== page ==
PhD Graduate Seminar- Bar Cohen
08/08/2023 13:00

mRNAs Co-transport with Mitochondria in Neuronal Cells: Sequence Elements and Protein Factors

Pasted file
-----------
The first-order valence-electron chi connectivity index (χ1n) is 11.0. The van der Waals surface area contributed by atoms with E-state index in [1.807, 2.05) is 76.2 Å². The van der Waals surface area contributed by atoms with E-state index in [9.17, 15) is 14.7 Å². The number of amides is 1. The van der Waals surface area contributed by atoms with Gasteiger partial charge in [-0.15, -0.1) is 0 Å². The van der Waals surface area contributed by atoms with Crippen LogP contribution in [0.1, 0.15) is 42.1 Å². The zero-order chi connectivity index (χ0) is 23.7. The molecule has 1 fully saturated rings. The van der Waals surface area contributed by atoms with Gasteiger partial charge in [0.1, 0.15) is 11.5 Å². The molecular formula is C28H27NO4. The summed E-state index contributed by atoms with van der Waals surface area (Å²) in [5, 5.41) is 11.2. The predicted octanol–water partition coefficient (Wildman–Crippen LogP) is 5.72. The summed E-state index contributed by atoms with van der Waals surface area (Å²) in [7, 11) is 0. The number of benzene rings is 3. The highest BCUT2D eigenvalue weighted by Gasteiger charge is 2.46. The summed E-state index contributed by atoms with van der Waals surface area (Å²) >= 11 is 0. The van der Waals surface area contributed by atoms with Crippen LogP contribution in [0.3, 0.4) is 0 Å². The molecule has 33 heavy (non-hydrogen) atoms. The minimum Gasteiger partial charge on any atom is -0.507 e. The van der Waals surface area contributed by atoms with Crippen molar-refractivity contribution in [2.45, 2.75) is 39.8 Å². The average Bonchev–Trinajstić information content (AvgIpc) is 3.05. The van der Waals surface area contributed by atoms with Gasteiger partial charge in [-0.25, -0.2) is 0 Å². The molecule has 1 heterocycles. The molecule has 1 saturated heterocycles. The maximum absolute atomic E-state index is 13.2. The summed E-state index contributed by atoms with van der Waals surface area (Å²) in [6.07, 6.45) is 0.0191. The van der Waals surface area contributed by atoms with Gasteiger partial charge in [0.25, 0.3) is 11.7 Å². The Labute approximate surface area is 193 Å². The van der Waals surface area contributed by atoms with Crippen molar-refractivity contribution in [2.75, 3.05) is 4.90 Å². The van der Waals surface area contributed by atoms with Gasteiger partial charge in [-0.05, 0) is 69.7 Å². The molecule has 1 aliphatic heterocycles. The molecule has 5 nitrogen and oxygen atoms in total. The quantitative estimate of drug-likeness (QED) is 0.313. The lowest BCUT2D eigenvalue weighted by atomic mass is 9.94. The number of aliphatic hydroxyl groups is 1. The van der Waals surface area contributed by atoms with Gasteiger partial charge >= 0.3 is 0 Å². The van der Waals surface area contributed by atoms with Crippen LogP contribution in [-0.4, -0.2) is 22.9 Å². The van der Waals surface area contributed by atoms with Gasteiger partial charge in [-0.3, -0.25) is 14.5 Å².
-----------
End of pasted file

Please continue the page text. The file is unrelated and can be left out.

Neurons are polarized cells with high energetic demands, which are highly dependent on localized translation of nuclear-encoded mRNAs. Yet, the transport mechanisms of the translation machinery components, namely the mRNA, are largely unknown. We showed that mRNAs of nuclear-encoded mitochondrial genes are associated with mitochondria, in both mouse neural-like cell lines and primary neurons. Furthermore, live-imaging of mRNAs, revealed that one of these mRNAs, Cox7c, is not only associated but also co-transported with moving mitochondria along neurites. Interestingly, the Cox7c mRNA coding sequence, and specifically the predicted mitochondrial targeting sequence (MTS), rather than its 3’untranslated region, was the significant domain for the mechanism. Our results suggest that mRNAs encoding mitochondrial proteins are associated and transported with mitochondria in a manner that might involve translation. Genome-wide analysis of mitochondria-associated mRNAs revealed diverse groups of mRNAs, implying a broad phenomenon. To identify the mediators of this association we performed a proteomic identification of mRNA-associated proteins and investigated key candidate’s role in the co-transport. Together, the results support the idea that mitochondria can serve as mRNA shuttles and help regulate the distribution of mRNAs in specific locations within neurons.